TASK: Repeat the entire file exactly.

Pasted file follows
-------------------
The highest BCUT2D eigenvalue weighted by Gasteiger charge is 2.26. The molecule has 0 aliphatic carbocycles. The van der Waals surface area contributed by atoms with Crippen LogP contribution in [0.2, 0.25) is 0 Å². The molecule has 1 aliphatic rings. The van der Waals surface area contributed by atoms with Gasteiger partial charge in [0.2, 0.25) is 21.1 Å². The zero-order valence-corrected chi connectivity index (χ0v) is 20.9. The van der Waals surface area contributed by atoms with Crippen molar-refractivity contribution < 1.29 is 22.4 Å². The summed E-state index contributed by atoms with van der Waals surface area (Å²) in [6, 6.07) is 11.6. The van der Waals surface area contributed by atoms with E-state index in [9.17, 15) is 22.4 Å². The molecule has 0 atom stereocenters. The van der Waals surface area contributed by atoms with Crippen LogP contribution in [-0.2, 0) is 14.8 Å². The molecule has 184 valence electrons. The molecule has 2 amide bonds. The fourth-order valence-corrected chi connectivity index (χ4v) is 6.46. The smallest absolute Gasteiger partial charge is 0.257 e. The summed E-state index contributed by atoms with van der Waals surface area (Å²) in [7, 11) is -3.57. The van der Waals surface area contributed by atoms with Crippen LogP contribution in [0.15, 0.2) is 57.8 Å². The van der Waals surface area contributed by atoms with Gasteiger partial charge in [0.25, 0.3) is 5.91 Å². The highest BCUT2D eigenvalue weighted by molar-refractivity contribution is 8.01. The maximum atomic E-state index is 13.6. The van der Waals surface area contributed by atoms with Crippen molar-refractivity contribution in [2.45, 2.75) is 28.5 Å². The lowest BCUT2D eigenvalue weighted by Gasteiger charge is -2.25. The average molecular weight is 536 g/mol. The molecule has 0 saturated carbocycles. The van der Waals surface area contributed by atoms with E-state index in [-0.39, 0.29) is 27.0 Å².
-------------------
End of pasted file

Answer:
The highest BCUT2D eigenvalue weighted by Gasteiger charge is 2.26. The molecule has 0 aliphatic carbocycles. The van der Waals surface area contributed by atoms with Crippen LogP contribution in [0.2, 0.25) is 0 Å². The molecule has 1 aliphatic rings. The van der Waals surface area contributed by atoms with Gasteiger partial charge in [0.2, 0.25) is 21.1 Å². The zero-order valence-corrected chi connectivity index (χ0v) is 20.9. The van der Waals surface area contributed by atoms with Crippen molar-refractivity contribution < 1.29 is 22.4 Å². The summed E-state index contributed by atoms with van der Waals surface area (Å²) in [6, 6.07) is 11.6. The van der Waals surface area contributed by atoms with E-state index in [9.17, 15) is 22.4 Å². The molecule has 0 atom stereocenters. The van der Waals surface area contributed by atoms with Crippen LogP contribution in [-0.2, 0) is 14.8 Å². The molecule has 184 valence electrons. The molecule has 2 amide bonds. The fourth-order valence-corrected chi connectivity index (χ4v) is 6.46. The smallest absolute Gasteiger partial charge is 0.257 e. The summed E-state index contributed by atoms with van der Waals surface area (Å²) in [7, 11) is -3.57. The van der Waals surface area contributed by atoms with Crippen LogP contribution in [0.15, 0.2) is 57.8 Å². The van der Waals surface area contributed by atoms with Gasteiger partial charge in [0.25, 0.3) is 5.91 Å². The highest BCUT2D eigenvalue weighted by molar-refractivity contribution is 8.01. The maximum atomic E-state index is 13.6. The van der Waals surface area contributed by atoms with Crippen molar-refractivity contribution in [2.45, 2.75) is 28.5 Å². The lowest BCUT2D eigenvalue weighted by Gasteiger charge is -2.25. The average molecular weight is 536 g/mol. The molecule has 0 saturated carbocycles. The van der Waals surface area contributed by atoms with E-state index in [-0.39, 0.29) is 27.0 Å².